These remarkable accounts appear to resonate with women's magazine consumers, and are a prominent news value in journalism (Fuller 1996). Henderson and Kitzinger (1999) found dramatic personal stories about breast cancer in the media were a commonly-used narrative technique which made a profound impression on women audiences and influenced their understandings of inherited breast cancer. Similarly, the dramatic accounts here encourage women to avoid tragedy or illness by engaging in these health-enhancing behaviours.

Inspirational stories

  1. Top of page
  2. Abstract
  3. Introduction
  4. Women's magazines
  5. Healthism
  6. Method
  7. Health is an important responsibility
  8. You are responsible
  9. Take responsibility or suffer the consequences
  10. Cautionary tales
  11. Inspirational stories
  12. Conclusions
  13. Acknowledgements
  14. References

Personal accounts were also used to inspire women to take increased responsibility for their health. These generally took the form of ‘triumph over tragedy’ tales which profiled one woman's struggle with an illness or disease and how she was cured, or otherwise found ways to overcome the disabling aspects of the ailment. Women's magazines follow a typical format in their presentation of these stories. It begins with the sufferer's retelling of how she discovered she was ill, a description of treatment and ‘. . . then a re-evaluation of the experience in terms of what it could possibly mean and how the woman, and by implication her readers, could benefit from the experience’ (McKay and Bonner 1999: 564).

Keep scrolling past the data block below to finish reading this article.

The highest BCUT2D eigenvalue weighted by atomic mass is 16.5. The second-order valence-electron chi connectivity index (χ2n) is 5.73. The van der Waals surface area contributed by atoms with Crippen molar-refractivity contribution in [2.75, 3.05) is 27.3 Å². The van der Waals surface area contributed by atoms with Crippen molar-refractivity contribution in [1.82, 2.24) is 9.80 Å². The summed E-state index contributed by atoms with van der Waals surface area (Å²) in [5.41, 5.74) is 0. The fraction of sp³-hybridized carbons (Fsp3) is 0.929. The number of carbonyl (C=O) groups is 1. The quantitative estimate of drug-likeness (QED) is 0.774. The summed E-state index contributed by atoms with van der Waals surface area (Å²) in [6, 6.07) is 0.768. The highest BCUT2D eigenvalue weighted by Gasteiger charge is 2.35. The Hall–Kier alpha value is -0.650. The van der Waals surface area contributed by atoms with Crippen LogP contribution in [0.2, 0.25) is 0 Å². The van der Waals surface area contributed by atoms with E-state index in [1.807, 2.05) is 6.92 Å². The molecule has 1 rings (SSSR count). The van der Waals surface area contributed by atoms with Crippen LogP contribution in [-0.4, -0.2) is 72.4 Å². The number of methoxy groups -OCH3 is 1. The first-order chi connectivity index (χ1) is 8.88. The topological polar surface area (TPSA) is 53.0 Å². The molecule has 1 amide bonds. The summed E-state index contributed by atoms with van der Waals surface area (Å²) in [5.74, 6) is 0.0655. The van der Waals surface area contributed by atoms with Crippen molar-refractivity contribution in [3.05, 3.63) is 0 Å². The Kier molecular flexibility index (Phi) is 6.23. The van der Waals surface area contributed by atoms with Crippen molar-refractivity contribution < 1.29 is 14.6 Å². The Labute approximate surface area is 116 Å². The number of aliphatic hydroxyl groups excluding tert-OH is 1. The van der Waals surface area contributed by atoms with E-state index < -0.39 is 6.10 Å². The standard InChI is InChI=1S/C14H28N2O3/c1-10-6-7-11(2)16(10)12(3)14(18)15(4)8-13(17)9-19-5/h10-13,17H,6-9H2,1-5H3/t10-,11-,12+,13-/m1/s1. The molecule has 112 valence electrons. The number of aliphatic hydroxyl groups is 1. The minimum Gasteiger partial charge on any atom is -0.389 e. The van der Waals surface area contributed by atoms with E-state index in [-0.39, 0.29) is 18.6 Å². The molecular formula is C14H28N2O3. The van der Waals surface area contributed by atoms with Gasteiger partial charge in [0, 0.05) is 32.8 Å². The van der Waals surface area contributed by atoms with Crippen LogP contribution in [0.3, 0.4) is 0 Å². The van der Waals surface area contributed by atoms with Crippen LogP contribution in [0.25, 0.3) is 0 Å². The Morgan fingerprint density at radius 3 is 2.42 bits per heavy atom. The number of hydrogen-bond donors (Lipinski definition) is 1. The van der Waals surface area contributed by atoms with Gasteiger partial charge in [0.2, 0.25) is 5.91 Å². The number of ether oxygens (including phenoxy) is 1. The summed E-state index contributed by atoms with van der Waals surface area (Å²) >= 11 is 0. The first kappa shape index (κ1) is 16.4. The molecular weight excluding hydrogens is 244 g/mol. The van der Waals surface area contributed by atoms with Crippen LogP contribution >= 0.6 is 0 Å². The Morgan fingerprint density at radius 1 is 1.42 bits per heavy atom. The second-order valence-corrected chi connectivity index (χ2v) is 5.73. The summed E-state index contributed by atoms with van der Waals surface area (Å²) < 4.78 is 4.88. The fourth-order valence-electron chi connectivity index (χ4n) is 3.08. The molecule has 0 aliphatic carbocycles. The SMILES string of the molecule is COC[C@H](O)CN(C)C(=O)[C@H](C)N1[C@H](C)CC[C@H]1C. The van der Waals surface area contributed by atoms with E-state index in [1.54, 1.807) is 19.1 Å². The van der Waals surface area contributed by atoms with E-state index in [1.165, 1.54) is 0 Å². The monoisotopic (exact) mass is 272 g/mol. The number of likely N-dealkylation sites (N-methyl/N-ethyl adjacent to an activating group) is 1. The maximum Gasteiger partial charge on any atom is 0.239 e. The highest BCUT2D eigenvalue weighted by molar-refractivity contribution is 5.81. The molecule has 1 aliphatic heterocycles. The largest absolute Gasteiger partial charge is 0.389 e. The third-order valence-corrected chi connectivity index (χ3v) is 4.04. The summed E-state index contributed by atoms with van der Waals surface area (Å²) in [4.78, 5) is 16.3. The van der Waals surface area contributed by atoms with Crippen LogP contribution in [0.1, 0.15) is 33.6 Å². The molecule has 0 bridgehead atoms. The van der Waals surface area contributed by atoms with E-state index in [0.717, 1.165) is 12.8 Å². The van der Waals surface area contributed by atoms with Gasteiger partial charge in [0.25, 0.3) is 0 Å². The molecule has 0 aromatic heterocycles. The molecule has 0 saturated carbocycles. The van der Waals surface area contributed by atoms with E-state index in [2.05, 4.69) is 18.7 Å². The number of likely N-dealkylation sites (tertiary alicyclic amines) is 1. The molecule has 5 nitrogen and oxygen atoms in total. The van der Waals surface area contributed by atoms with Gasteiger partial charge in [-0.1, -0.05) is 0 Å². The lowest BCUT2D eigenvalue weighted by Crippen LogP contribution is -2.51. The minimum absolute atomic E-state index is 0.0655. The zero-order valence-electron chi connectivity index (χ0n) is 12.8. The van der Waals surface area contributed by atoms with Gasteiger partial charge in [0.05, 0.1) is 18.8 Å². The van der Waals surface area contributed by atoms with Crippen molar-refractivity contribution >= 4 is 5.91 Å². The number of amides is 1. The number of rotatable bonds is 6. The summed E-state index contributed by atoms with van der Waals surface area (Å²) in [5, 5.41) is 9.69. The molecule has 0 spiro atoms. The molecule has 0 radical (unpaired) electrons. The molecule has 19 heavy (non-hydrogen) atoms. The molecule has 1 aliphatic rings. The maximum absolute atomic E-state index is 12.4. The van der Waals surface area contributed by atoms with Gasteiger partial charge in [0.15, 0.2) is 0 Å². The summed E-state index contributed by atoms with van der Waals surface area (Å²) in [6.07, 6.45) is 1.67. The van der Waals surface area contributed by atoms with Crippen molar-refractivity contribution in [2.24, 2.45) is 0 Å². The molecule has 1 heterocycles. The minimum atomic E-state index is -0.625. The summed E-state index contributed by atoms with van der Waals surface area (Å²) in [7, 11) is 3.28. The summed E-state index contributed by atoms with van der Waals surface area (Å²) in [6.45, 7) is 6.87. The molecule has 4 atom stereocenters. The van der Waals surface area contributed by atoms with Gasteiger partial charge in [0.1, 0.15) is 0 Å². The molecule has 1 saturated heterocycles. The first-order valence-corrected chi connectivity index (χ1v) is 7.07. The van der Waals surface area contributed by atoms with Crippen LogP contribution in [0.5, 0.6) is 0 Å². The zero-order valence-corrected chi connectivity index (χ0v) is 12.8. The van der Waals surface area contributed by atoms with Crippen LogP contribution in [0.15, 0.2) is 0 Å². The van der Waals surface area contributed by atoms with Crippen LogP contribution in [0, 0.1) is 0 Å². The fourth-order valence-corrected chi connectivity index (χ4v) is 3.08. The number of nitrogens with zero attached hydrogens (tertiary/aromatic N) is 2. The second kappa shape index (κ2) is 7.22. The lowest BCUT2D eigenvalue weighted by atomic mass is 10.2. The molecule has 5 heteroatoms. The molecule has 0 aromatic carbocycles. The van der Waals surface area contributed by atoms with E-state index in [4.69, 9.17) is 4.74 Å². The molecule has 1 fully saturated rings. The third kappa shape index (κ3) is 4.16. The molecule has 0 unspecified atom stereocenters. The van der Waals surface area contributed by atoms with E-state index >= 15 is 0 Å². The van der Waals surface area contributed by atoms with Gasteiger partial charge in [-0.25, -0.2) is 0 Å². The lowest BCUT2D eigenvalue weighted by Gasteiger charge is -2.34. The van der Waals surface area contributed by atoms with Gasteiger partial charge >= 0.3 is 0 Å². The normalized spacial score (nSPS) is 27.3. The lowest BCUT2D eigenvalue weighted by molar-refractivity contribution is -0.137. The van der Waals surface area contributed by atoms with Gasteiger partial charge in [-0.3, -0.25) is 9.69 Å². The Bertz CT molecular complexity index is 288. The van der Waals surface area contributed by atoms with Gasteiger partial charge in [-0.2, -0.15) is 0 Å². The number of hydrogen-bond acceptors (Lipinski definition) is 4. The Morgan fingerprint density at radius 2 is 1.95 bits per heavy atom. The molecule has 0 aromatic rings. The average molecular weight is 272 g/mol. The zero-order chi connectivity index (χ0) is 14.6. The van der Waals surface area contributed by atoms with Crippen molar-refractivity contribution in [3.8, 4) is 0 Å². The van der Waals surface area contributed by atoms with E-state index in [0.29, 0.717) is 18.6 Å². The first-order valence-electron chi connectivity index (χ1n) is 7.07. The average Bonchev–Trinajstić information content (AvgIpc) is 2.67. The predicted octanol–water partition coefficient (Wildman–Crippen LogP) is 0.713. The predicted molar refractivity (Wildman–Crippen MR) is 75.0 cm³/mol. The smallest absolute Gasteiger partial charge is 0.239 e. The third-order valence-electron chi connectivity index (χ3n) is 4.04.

The women in these stories are valorised for overcoming extraordinary circumstances brought about by their illness or for achieving remarkable personal milestones. For example, Canadian Living, in their regular section which publishes first-person accounts of women's struggles with illness, presented one woman's story of learning to accept having multiple sclerosis (MS). After recounting the completion of her first triathlon, several years after first being diagnosed, the author tells of her initial health problems, diagnosis and struggles with MS:

Predictably, I have struggled through denial, rage and depression. ‘People like me shouldn't get MS’, I would lament bitterly. For years I stubbornly waited for a miracle cure. Then sometime around my 25th birthday, I accepted that the MS wasn't going to disappear and that I was going to have to be responsible (MacLean 1999: 73).

It is interesting that she emphasises taking responsibility for her illness and its effects on her spiritual, emotional and psychological wellbeing. She defines this responsibility as: ‘. . . accomplish[ing] the things I wanted in life right now. Today’ (MacLean 1999: 73). The article ends with the author describing how taking this responsibility for her illness has allowed her to triumph over MS: